Hiding in Plain Sight

Elliot has been into hide and seek lately, sometimes really hiding, but mostly hiding in plain sight. “If I can’t see you, you can’t see me.” He giggles when his moms “can’t find” us.

It got me thinking about Mama and her vision talk. When someone greets her, she has to ask who they are if they don’t tell her immediately. Then she often opens conversation by telling them what she can see of them: “I can see you have light (but not dark) hair, and you are wearing a bright color (but not always a dark color unless there is light behind them), but I can’t see your face.” It seems far-fetched, but I wonder if she explains all that out of a sense that if she can’t see them, maybe they don’t see her. David Whyte writes in his poem, “Sweet Darkness,” ” When your vision has gone/no part of the world can find you.” The idea rivets me.

One of her favorite topics of conversation with me (after how horrible the food is and her daily bathroom history) is describing what she can and can’t see in her world. Mostly what she can’t see since she can only see light and dark and shapes. I know this, and I get weary of being reminded. I don’t know if she’s bragging in some way about her “blindness”—it’s become her identity and she knows a lot about it—or wanting me to feel sorry for her or wanting me to know how courageous she is. I don’t think it’s the latter, because I have to tell her how courageous I think she is; if she thinks of herself that way, she doesn’t let on. But maybe it’s nothing to do with informing the listener. Maybe she’s guarding against disappearing from herself. “Here’s what I can’t see, but I am still right here not seeing it.”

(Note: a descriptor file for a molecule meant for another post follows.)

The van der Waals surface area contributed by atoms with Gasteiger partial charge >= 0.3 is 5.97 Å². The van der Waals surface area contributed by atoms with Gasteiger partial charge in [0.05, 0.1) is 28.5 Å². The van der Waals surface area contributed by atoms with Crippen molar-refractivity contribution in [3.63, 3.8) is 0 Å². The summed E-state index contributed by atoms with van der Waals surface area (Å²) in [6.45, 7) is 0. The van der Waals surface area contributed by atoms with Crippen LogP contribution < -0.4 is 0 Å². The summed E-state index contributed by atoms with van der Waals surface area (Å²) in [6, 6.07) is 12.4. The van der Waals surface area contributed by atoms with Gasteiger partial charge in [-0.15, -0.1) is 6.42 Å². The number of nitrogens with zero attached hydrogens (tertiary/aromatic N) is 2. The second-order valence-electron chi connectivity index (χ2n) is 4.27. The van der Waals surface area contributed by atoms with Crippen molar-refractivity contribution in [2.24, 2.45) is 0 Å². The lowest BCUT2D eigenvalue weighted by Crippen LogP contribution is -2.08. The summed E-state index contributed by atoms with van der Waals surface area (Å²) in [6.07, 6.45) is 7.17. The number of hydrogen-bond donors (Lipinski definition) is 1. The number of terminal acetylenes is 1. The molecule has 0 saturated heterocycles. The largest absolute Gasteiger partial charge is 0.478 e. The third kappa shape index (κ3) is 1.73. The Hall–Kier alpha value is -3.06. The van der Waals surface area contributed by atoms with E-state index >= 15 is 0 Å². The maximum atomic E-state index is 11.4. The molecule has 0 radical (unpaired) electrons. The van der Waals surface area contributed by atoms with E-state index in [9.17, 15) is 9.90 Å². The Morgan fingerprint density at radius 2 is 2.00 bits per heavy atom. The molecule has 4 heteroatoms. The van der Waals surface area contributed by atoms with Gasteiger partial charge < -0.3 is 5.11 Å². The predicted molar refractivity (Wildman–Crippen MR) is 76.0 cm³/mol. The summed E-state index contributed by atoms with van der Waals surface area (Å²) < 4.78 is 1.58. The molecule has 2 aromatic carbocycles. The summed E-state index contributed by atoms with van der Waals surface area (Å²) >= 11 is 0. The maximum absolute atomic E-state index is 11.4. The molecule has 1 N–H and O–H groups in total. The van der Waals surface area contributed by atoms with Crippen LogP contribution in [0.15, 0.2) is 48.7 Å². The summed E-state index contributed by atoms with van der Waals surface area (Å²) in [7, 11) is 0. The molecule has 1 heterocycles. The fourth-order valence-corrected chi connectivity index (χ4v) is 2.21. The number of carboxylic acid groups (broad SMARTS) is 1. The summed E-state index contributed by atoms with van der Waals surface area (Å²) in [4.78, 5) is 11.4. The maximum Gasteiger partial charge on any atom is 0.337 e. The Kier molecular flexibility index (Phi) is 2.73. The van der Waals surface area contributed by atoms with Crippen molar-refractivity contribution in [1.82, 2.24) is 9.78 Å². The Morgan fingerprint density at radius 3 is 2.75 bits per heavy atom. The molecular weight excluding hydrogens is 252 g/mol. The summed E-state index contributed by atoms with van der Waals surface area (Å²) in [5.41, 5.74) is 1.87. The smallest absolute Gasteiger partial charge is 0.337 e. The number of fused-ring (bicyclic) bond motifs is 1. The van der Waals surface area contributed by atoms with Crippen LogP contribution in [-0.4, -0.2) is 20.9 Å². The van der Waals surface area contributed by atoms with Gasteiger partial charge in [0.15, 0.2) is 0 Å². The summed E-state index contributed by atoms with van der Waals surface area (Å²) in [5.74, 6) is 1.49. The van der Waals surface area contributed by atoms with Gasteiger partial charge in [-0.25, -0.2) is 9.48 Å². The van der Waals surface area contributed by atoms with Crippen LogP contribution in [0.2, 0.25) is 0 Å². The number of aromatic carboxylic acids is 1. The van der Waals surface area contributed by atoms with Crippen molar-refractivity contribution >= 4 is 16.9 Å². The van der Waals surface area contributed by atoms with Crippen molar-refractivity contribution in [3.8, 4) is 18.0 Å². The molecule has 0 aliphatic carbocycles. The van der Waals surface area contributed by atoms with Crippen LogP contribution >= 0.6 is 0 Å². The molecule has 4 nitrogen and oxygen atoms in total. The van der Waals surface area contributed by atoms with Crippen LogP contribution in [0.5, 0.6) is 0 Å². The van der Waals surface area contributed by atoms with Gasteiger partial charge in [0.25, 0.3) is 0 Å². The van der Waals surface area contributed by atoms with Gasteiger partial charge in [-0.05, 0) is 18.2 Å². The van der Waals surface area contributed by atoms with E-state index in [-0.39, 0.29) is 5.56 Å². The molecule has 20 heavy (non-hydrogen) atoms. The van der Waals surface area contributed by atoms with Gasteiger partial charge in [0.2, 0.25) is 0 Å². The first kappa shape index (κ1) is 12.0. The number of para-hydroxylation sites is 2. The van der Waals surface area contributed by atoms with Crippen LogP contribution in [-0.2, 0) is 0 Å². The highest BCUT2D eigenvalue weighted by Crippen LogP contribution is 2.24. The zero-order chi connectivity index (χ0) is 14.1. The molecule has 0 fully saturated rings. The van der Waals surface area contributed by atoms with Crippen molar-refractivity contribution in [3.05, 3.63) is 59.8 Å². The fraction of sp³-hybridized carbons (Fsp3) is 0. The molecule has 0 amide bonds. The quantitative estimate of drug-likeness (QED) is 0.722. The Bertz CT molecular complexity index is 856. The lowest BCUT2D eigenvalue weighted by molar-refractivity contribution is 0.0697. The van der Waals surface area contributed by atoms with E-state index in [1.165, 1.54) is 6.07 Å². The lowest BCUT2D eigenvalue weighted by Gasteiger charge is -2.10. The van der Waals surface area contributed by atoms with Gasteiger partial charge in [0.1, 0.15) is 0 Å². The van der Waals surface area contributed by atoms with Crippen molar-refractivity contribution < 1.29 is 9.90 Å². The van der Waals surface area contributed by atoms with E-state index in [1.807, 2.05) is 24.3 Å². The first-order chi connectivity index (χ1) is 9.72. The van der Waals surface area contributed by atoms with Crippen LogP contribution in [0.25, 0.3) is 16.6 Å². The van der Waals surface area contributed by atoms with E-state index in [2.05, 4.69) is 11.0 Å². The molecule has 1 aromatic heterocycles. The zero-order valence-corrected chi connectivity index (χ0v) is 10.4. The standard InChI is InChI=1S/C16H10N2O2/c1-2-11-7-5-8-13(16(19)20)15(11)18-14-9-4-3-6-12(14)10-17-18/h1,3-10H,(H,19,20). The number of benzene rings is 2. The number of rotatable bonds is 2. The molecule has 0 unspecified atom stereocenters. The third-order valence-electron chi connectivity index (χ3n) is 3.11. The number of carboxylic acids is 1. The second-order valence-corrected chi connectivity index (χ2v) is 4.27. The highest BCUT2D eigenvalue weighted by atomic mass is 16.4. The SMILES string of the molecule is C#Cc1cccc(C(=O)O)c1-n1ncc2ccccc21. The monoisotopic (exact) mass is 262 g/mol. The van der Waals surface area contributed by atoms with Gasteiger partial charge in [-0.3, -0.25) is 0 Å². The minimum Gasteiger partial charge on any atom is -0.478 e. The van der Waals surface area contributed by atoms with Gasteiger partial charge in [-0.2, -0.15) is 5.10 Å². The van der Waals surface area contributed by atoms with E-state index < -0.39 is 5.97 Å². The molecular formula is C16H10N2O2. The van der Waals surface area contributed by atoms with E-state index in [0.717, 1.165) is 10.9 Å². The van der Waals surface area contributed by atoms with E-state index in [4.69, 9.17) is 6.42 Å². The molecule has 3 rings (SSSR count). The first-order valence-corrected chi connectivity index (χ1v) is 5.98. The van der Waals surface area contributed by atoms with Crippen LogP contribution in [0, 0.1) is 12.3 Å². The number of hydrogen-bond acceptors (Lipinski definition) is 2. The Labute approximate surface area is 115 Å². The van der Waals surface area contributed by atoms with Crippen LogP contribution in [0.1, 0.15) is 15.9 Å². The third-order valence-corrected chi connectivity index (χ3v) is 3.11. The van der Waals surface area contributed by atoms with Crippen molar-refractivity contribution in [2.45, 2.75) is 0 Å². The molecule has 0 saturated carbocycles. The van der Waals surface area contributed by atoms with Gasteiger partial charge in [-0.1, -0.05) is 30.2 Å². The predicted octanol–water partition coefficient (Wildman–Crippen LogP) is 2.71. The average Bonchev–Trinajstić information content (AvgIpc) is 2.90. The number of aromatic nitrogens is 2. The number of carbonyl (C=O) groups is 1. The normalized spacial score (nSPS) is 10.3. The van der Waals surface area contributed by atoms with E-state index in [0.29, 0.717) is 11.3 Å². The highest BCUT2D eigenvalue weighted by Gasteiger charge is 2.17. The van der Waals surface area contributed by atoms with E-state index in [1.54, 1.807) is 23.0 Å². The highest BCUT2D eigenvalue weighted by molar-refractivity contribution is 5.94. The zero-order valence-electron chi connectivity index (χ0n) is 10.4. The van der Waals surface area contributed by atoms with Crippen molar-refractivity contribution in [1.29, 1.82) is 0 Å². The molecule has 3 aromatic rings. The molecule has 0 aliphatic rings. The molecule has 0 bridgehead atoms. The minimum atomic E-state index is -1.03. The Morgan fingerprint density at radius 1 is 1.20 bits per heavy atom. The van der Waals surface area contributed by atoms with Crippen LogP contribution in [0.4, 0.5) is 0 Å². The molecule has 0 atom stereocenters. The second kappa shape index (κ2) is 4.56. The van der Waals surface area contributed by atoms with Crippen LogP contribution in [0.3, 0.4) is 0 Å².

Our neighbor, my mother’s dear friend, about whom I wrote last week, left the world as I was writing the post. Such a dear person. I will miss her presence up the driveway very much. Before we knew she had died, Mama told me about a dream she had when she fell asleep in her recliner the day before.

“I was in the woods looking for a place to sleep. There was a family there too, trying to find a place to lie down, and to get away from the ‘enemy.’ I don’t know if it was loggers or what. I woke up and had to shake my head and figure out where I was. It wasn’t a bad dream, just complicated and surreal.”

Living here, on the edge of the forest that they both loved so dearly, the implications of her dream seem telling to me. And then Sandy found a place to lie down and let death take her. After the fourth big loss this winter, I wonder how much longer my mother will soldier on, or when her still pretty sharp mind will go and she will disappear into herself.

Memory hides in plain sight. It can be so clear and so elusive. My family lived for a few months in the house our neighbor lives in now, while our house was under construction. The family who bought it from us put on an addition that became the living room. The original living room was divided into a small entry and a third bedroom. Even though “our” house is still there inside the current house, I have no memory of it as it was then, except for one thing: the interior doorknob on what was the front door, and that the current neighbor still uses as the main entry. When I take them vegetables from my garden and put my hand on that knob, my memory clicks in and I’m eight again. “We always meant to change it,” Sandy told me once. I’m glad they didn’t, and I will miss her turning it to open the door to me.